Tattoo rules in Army affecting soldiers' careers

Tattoo rules in Army affecting soldiers' careers
MGN Online

POSTED: Wednesday, March 26, 2014 - 8:53pm

UPDATED: Monday, June 23, 2014 - 8:17am

From fingernail polish to sideburn length, soldiers will have to get a makeover of sorts to stay employed as the U.S. army updates its uniform policy.

There's one rule about to be inked that is affecting some soldiers' careers.

For Robert Wertz, it was one factor in his decision to leave the army.

"I did 7 years and I was a staff sergeant when I got out," he said.

Wertz was an E-6, and says he moved up the ranks fairly quickly. Yet his love for tattoos, and new rules set to take effect in the Army, were at odds.

Of the new rules, soldiers can now have no more than four total tattoos, the size of their hand, below their elbows or knees.

If soldiers already had more, they could stay enlisted, but now cannot apply for a promotion to be a commanding officer.

For Wertz, the rule meant his career in the military was no longer looking bright.

"I don't think it's okay for anyone to be judged by their tattoos," he said. "(The U.S. Army is) going to miss out on a lot of people just because they have some ink on their skin."

That may be part of the Army's goal, as it draws down its forces from the surge in 2006.

"We had to grow our army and we had to increase it by anywhere from 60,000 to 80,000 personnel, so in order to do that we had to relax some of the standards we had back then," said Fort Bliss spokesman Lt. Col. Lee Peters.

They are standards that are now being raised again.

"One of our basic fundamentals is good order and discipline and maintaining that professional appearance," said Peters.

Wertz is calling it discrimination. Maybe not of the color of his skin, but the color of the ink on his skin.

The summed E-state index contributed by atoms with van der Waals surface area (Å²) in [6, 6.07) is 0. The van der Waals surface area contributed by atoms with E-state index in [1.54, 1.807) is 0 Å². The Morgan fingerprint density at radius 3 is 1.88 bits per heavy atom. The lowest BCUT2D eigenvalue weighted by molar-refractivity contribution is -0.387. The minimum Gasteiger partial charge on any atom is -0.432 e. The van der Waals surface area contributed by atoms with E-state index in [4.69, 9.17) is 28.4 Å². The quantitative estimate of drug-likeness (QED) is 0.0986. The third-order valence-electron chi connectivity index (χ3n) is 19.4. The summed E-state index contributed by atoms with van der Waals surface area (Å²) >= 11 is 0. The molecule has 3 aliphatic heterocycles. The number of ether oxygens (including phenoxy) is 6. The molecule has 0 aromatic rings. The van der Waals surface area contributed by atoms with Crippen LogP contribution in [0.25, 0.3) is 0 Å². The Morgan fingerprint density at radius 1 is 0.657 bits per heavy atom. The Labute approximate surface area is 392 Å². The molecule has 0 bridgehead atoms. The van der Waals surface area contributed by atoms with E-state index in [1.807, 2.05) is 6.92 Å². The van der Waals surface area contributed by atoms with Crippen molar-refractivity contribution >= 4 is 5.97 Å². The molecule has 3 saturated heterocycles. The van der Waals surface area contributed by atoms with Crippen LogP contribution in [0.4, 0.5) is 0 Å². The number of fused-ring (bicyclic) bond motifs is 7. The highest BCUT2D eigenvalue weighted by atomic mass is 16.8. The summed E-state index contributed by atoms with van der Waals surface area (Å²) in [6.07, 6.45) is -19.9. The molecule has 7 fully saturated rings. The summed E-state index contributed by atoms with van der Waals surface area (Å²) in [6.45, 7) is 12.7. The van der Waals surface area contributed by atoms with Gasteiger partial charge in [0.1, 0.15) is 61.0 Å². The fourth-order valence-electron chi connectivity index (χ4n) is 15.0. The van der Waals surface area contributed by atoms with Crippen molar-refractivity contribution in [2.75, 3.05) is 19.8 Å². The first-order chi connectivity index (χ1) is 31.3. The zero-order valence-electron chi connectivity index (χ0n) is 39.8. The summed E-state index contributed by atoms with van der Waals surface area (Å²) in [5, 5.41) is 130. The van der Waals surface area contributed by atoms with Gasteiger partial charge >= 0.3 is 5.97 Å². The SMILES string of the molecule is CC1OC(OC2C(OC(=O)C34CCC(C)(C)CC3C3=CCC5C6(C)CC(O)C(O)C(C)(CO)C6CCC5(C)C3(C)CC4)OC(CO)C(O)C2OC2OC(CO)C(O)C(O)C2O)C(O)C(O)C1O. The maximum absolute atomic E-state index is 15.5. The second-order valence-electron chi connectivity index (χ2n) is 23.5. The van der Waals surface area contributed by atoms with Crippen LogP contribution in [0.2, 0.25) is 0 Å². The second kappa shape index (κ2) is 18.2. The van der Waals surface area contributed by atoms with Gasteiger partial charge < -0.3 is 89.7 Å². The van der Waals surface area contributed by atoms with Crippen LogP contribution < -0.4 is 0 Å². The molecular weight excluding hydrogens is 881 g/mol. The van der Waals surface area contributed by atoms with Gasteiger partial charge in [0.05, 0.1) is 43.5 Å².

"I can go out and hold a sign that says anything I want on it because of the freedom of speech, so why not get something written on my body? Freedom of speech."

The Army will enforce the rule by photographing soldiers' tattoos. The photo will be put in their personnel file.

Then, each year, their company commander will have to perform a physical check to make sure soldiers are in compliance.

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This is such a outrageous article to attack how the army is handling a certain SMALL so to say "problem". Not bashing here but maybe research a little more before writting with a non creditable soilder. SSG Wertz doesnt show the values of the army creed of a NCO when he lies to get in this article. He may have love for tattoos to use it as a reason if he had a choice, however he was kicked out for family violence & was demoted to E5 for fraternization with his female soldiers PFC Garcia.

We are proud parents of two soldiers. They went in to serve our country and put their lives on the line of duty to proudly serve their country. They went in to fight for our freedom that our country is so well known for, proud of, and will always continue to fight for. If anyone has earned that precious privilege of "freedom", it's our soldiers. So if they want to get a tattoo, by all means, let them.

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